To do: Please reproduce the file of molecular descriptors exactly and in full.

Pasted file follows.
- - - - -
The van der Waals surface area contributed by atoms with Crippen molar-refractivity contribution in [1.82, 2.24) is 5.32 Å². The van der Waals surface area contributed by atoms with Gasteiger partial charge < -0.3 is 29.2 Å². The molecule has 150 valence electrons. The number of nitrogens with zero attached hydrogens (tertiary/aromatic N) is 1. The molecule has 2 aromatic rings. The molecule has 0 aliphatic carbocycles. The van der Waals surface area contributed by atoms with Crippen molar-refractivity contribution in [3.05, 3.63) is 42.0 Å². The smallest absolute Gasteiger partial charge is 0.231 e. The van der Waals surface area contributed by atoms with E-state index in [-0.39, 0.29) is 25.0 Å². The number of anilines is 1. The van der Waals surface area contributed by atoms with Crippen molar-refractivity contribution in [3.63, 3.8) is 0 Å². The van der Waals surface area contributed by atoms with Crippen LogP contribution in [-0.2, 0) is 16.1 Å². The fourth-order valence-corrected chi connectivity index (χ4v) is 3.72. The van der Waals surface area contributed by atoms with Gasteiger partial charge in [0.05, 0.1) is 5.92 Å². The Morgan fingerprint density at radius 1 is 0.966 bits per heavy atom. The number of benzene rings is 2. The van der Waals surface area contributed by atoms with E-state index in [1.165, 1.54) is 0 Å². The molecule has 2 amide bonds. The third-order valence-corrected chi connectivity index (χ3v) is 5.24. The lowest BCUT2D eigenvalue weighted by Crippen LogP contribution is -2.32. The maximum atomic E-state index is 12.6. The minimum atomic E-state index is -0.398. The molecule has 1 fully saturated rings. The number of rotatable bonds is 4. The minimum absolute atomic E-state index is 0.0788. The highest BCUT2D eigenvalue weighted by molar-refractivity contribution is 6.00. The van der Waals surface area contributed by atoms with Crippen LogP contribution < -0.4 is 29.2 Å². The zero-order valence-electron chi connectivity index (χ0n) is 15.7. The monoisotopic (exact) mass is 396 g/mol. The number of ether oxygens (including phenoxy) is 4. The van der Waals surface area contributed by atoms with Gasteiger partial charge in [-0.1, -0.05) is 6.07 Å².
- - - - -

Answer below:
The van der Waals surface area contributed by atoms with Crippen molar-refractivity contribution in [1.82, 2.24) is 5.32 Å². The van der Waals surface area contributed by atoms with Gasteiger partial charge < -0.3 is 29.2 Å². The molecule has 150 valence electrons. The number of nitrogens with zero attached hydrogens (tertiary/aromatic N) is 1. The molecule has 2 aromatic rings. The molecule has 0 aliphatic carbocycles. The van der Waals surface area contributed by atoms with Crippen molar-refractivity contribution in [3.05, 3.63) is 42.0 Å². The smallest absolute Gasteiger partial charge is 0.231 e. The van der Waals surface area contributed by atoms with E-state index in [-0.39, 0.29) is 25.0 Å². The number of anilines is 1. The van der Waals surface area contributed by atoms with Crippen molar-refractivity contribution in [3.63, 3.8) is 0 Å². The van der Waals surface area contributed by atoms with Crippen LogP contribution in [-0.2, 0) is 16.1 Å². The fourth-order valence-corrected chi connectivity index (χ4v) is 3.72. The van der Waals surface area contributed by atoms with Gasteiger partial charge in [0.05, 0.1) is 5.92 Å². The Morgan fingerprint density at radius 1 is 0.966 bits per heavy atom. The number of benzene rings is 2. The van der Waals surface area contributed by atoms with E-state index in [1.165, 1.54) is 0 Å². The molecule has 2 amide bonds. The third-order valence-corrected chi connectivity index (χ3v) is 5.24. The lowest BCUT2D eigenvalue weighted by Crippen LogP contribution is -2.32. The maximum atomic E-state index is 12.6. The minimum atomic E-state index is -0.398. The molecule has 1 fully saturated rings. The number of rotatable bonds is 4. The minimum absolute atomic E-state index is 0.0788. The highest BCUT2D eigenvalue weighted by molar-refractivity contribution is 6.00. The van der Waals surface area contributed by atoms with Crippen LogP contribution < -0.4 is 29.2 Å². The zero-order valence-electron chi connectivity index (χ0n) is 15.7. The monoisotopic (exact) mass is 396 g/mol. The number of ether oxygens (including phenoxy) is 4. The van der Waals surface area contributed by atoms with Gasteiger partial charge in [-0.1, -0.05) is 6.07 Å².